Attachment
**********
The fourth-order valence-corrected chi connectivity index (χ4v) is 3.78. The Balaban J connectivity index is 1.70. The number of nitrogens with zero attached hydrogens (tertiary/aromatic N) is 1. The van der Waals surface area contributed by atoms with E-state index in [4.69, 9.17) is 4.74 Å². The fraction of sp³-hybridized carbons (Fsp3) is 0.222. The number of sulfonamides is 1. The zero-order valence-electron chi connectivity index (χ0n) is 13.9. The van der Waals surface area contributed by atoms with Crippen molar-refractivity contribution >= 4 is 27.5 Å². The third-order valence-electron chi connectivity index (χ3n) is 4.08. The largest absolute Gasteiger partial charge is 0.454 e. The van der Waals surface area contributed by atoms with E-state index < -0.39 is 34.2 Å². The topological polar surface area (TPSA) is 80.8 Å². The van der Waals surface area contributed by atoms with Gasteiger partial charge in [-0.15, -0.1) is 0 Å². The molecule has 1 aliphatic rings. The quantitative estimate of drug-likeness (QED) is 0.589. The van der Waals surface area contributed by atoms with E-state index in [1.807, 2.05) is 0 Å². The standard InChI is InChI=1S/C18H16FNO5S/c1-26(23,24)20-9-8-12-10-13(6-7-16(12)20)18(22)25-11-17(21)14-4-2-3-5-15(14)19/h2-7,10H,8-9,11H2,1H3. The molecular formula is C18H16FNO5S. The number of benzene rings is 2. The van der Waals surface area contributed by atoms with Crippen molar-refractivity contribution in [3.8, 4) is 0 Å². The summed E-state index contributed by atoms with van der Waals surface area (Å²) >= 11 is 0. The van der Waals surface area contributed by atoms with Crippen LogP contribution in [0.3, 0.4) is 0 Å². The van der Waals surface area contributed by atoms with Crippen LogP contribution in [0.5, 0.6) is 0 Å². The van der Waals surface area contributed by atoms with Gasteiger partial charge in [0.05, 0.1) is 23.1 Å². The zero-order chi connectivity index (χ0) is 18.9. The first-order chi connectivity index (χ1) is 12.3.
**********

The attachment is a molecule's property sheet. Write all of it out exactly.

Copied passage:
The fourth-order valence-corrected chi connectivity index (χ4v) is 3.78. The Balaban J connectivity index is 1.70. The number of nitrogens with zero attached hydrogens (tertiary/aromatic N) is 1. The van der Waals surface area contributed by atoms with E-state index in [4.69, 9.17) is 4.74 Å². The fraction of sp³-hybridized carbons (Fsp3) is 0.222. The number of sulfonamides is 1. The zero-order valence-electron chi connectivity index (χ0n) is 13.9. The van der Waals surface area contributed by atoms with Crippen molar-refractivity contribution >= 4 is 27.5 Å². The third-order valence-electron chi connectivity index (χ3n) is 4.08. The largest absolute Gasteiger partial charge is 0.454 e. The van der Waals surface area contributed by atoms with E-state index < -0.39 is 34.2 Å². The topological polar surface area (TPSA) is 80.8 Å². The van der Waals surface area contributed by atoms with Gasteiger partial charge in [-0.15, -0.1) is 0 Å². The molecule has 1 aliphatic rings. The quantitative estimate of drug-likeness (QED) is 0.589. The van der Waals surface area contributed by atoms with E-state index in [1.807, 2.05) is 0 Å². The standard InChI is InChI=1S/C18H16FNO5S/c1-26(23,24)20-9-8-12-10-13(6-7-16(12)20)18(22)25-11-17(21)14-4-2-3-5-15(14)19/h2-7,10H,8-9,11H2,1H3. The molecular formula is C18H16FNO5S. The number of benzene rings is 2. The van der Waals surface area contributed by atoms with Crippen molar-refractivity contribution in [3.8, 4) is 0 Å². The summed E-state index contributed by atoms with van der Waals surface area (Å²) >= 11 is 0. The van der Waals surface area contributed by atoms with Crippen LogP contribution in [0.3, 0.4) is 0 Å². The van der Waals surface area contributed by atoms with Crippen LogP contribution in [0.5, 0.6) is 0 Å². The van der Waals surface area contributed by atoms with Gasteiger partial charge in [0.05, 0.1) is 23.1 Å². The zero-order chi connectivity index (χ0) is 18.9. The first-order chi connectivity index (χ1) is 12.3.